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Video Credits: Harken Productions  in conjunction with
Harrington School of Communication and Media, University of Rhode Island

On the Cutting Edge and Good for You Too

With world-class restaurants and abundant local producers, Rhode Island has long been known as a destination for “foodies” and edibles entrepreneurs alike. Providence is not only the birthplace of the Food Network and the site of America’s first diner, but the intersection of a burgeoning food science innovation industry where companies and programs anchored in Rhode Island enrich lives in our neighborhoods and around the world.
Edesia stands out as a shining star in the “social good” universe. Founded as a non-profit, through innovative manufacturing, Edesia aims to reduce the high rates of childhood malnutrition in developing countries worldwide. With a new state-of-the-art factory located in the Quonset Business Park in North Kingstown, Rhode Island, Edesia is the only U.S. producer of Plumpy’Nut® and other peanut-based, ready-to-use foods for large humanitarian organizations such as UNICEF, the World Food Programme, and the US Agency for International Development. 
Edesia’s Founder and Executive Director, Navyn Salem noted, “Rhode Island holds incredible potential for food manufacturers of any scale. In such a beautiful state, with such a rich history of innovative manufacturers creating jobs along the Blackstone River, I am proud to be part of the movement toward renewal and continued economic growth.”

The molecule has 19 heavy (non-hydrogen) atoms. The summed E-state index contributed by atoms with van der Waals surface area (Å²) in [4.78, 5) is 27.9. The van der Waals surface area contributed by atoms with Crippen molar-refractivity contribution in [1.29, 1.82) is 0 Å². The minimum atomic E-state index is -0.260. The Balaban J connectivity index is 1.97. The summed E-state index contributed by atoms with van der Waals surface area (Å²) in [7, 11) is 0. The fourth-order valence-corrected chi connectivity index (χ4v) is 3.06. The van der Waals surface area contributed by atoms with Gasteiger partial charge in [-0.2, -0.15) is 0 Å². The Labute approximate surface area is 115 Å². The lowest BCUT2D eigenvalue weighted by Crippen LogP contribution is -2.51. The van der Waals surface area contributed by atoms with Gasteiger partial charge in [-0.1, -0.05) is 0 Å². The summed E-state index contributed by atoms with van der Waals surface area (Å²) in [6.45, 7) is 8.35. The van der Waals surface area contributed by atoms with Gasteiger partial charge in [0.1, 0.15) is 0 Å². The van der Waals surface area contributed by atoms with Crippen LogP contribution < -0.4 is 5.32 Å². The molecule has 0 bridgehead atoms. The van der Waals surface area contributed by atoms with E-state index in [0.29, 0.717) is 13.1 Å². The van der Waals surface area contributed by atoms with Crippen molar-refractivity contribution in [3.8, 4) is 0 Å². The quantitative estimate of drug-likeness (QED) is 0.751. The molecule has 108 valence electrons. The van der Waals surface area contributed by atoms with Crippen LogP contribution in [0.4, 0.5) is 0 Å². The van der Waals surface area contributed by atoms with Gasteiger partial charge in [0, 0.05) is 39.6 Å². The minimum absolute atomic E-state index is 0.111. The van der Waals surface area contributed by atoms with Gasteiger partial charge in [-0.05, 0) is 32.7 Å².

Just across Providence, a project that began as a social responsibility initiative at Brown University bloomed into Premama after a conversation in Whole Foods with an expectant mother.  Premama has two an over-the-counter drink mixes, which are both rich in key nutrients to ensure a healthy pregnancy, as well as ingredients to assist with nausea and digestive relief.  Premama's products replace the traditional – and hard to stomach – prenatal vitamin pills.  Premama is now launching in Whole Foods, as well as online at,, and many more retailers.
Premama epitomizes “only in Rhode Island” entrepreneurism as both a Brown brainchild and the winner of the 2011 Rhode Island Business Plan Competition.  The Competition is the leading community-supported business plan completion in the Northeast and aims to further develop the entrepreneurial spirit in Rhode Island and help create growth companies that will increase local employment.
Dan Aziz, co-founder of Premama notes, “The Rhode Island Business Plan Competition was instrumental in getting Premama off the ground, Premama would not exist without that competition. The entrepreneur-friendly environment has kept us in Rhode Island. With six universities in such close proximity, young talent, inexpensive design work always available and an unbeatable cost-of-living compared to most cities, RI is the only state that makes sense for a young company that is trying to keep costs low, while growing."